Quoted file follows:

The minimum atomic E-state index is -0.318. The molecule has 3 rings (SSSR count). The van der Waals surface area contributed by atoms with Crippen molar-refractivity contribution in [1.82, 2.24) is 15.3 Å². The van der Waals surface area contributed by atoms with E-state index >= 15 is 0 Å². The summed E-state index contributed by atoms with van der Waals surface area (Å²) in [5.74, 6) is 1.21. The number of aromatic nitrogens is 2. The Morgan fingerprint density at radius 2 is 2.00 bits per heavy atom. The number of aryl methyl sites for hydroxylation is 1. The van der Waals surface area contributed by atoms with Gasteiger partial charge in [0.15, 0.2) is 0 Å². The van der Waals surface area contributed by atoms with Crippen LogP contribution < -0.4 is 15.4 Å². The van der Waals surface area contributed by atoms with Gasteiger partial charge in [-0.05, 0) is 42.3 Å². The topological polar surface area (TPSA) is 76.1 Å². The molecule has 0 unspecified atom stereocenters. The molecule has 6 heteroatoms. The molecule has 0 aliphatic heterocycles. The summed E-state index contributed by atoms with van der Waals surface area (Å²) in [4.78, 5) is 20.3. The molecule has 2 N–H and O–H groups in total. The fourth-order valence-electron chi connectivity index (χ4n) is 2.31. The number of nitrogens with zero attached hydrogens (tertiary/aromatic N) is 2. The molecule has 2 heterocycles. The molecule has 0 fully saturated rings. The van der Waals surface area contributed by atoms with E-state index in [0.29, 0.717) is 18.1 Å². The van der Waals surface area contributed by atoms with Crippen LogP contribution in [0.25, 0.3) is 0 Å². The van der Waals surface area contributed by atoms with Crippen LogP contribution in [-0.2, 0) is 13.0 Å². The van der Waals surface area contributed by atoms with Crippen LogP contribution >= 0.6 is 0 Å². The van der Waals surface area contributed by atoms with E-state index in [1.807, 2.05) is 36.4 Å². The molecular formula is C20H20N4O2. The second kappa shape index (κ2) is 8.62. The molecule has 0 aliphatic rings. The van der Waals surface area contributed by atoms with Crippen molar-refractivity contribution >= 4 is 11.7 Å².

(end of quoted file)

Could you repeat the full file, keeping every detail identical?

The minimum atomic E-state index is -0.318. The molecule has 3 rings (SSSR count). The van der Waals surface area contributed by atoms with Crippen molar-refractivity contribution in [1.82, 2.24) is 15.3 Å². The van der Waals surface area contributed by atoms with E-state index >= 15 is 0 Å². The summed E-state index contributed by atoms with van der Waals surface area (Å²) in [5.74, 6) is 1.21. The number of aromatic nitrogens is 2. The Morgan fingerprint density at radius 2 is 2.00 bits per heavy atom. The number of aryl methyl sites for hydroxylation is 1. The van der Waals surface area contributed by atoms with Gasteiger partial charge in [0.15, 0.2) is 0 Å². The van der Waals surface area contributed by atoms with Crippen LogP contribution < -0.4 is 15.4 Å². The van der Waals surface area contributed by atoms with Gasteiger partial charge in [-0.05, 0) is 42.3 Å². The topological polar surface area (TPSA) is 76.1 Å². The molecule has 0 unspecified atom stereocenters. The molecule has 6 heteroatoms. The molecule has 0 aliphatic heterocycles. The summed E-state index contributed by atoms with van der Waals surface area (Å²) in [4.78, 5) is 20.3. The molecule has 2 N–H and O–H groups in total. The fourth-order valence-electron chi connectivity index (χ4n) is 2.31. The number of nitrogens with zero attached hydrogens (tertiary/aromatic N) is 2. The molecule has 2 heterocycles. The molecule has 0 fully saturated rings. The van der Waals surface area contributed by atoms with E-state index in [0.29, 0.717) is 18.1 Å². The van der Waals surface area contributed by atoms with Crippen LogP contribution in [0.25, 0.3) is 0 Å². The van der Waals surface area contributed by atoms with Crippen LogP contribution in [-0.2, 0) is 13.0 Å². The van der Waals surface area contributed by atoms with Crippen LogP contribution >= 0.6 is 0 Å². The van der Waals surface area contributed by atoms with E-state index in [1.807, 2.05) is 36.4 Å². The molecular formula is C20H20N4O2. The second kappa shape index (κ2) is 8.62. The molecule has 0 aliphatic rings. The van der Waals surface area contributed by atoms with Crippen molar-refractivity contribution >= 4 is 11.7 Å².